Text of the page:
You’re a busy person. Unless you are super-human, you don’t have time to do all of this competitor monitoring and maintain your work with clients. There are tools for identifying competitors (see Alexa, above), and there are apps for monitoring them. There are even sites for monitoring paid advertising and estimating how much they spend (online only). Here are a few that can help you get the edge in competitor monitoring:

  • Google Alerts – The easiest and cheapest way of finding out how much attention your competitors are getting. Go into your Google account and set your Alerts. If you type in the names of your competition, you will be alerted every time one of your competitors is mentioned online. You can even set an alert for your own business and compare the attention.
  • Monitor Backlinks One of the key ingredients to getting a business website visibility is backlinks. They enhance search engine visibility and affect your page rank. Everyone knows that page ranking below page three is a death toll to an online business. You want to monitor your backlinks and make sure they keep working. However, it’s also an excellent idea to see where your competitors are putting their backlinks. Furthermore, you can benefit from the same or similar.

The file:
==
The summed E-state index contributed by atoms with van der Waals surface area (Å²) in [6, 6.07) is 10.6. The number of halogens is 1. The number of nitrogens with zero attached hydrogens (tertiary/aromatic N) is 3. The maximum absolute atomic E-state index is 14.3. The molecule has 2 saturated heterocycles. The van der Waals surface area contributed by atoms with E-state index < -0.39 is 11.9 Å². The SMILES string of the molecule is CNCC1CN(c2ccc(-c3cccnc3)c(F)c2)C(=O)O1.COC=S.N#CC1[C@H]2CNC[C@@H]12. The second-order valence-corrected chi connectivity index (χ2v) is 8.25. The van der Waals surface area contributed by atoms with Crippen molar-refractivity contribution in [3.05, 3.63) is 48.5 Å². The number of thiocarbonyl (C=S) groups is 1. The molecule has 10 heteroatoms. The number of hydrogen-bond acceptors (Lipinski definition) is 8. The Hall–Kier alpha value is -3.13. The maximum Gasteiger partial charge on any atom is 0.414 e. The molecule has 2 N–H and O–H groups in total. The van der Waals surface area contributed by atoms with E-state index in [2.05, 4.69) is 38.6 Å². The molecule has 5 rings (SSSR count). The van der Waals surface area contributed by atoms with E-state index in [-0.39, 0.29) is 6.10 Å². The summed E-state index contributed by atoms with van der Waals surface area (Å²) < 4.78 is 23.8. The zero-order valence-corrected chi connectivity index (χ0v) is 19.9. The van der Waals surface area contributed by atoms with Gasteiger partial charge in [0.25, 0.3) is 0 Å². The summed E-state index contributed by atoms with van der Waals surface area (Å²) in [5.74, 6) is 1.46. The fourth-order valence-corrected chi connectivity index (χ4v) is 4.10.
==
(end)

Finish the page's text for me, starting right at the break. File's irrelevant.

• SEMRush SEMRush is a keyword research tool that can help you to analyse the different keywords used by you and your competition. Moreover, it can also help with keyword research for your business, potentially allowing you to find more customers with a more broad-ranging keyword library. Finding your competitors’ primary keyword traffic info can also help you in targeting their primary market.
  • SpyFu I love SpyFu, it’s a fantastic tool for scoping out the competition. It’s not a free tool, but some of the options you can get in the freemium version; usually the first ten results are free. To get a more in-depth insight, you will need to pay the premiums. You can set your ‘home’ business, and then compare with all competitors that show up in the results. Your two principal competitors will be shown in a handy Venn diagram, which will show where your keywords overlap and which ones you don’t share. It will even approximate your competitors’ marketing spend.
  • iSpionage Yes, you too can feel like James Bond or a corporate spy. iSpionage is another Keyword monitor, but it focuses more on advertisements and ad grouping, in addition to the associations of Keyword groupings and landing pages. This tool has some advantages over others, one of which is that it uses a combination of Google, Yahoo, and Bing searches for a more accurate report. Much like Spy Fu, it will also return an estimated competitor PPC (PayPerClick) budget.
  • Alexa – While Alexa is ace at finding unknown (or underestimated) competitors, this is a full-stack competitor monitoring, marketing and SEO platform.


Keep Your Friends Close, and Your Enemies Closer. 

Forget checking whether your best friend enjoyed her trip to Barcelona; you want to know what new promotion, or gimmick your rivals are selling today. Keeping an eye on your rivals and maintaining a regular approach to competitor monitoring are the only ways to make sure you don’t get complacent in your market position.

Watch the little guy at the back of the pack; he’s got nothing to lose and everything to gain by pipping you to the post.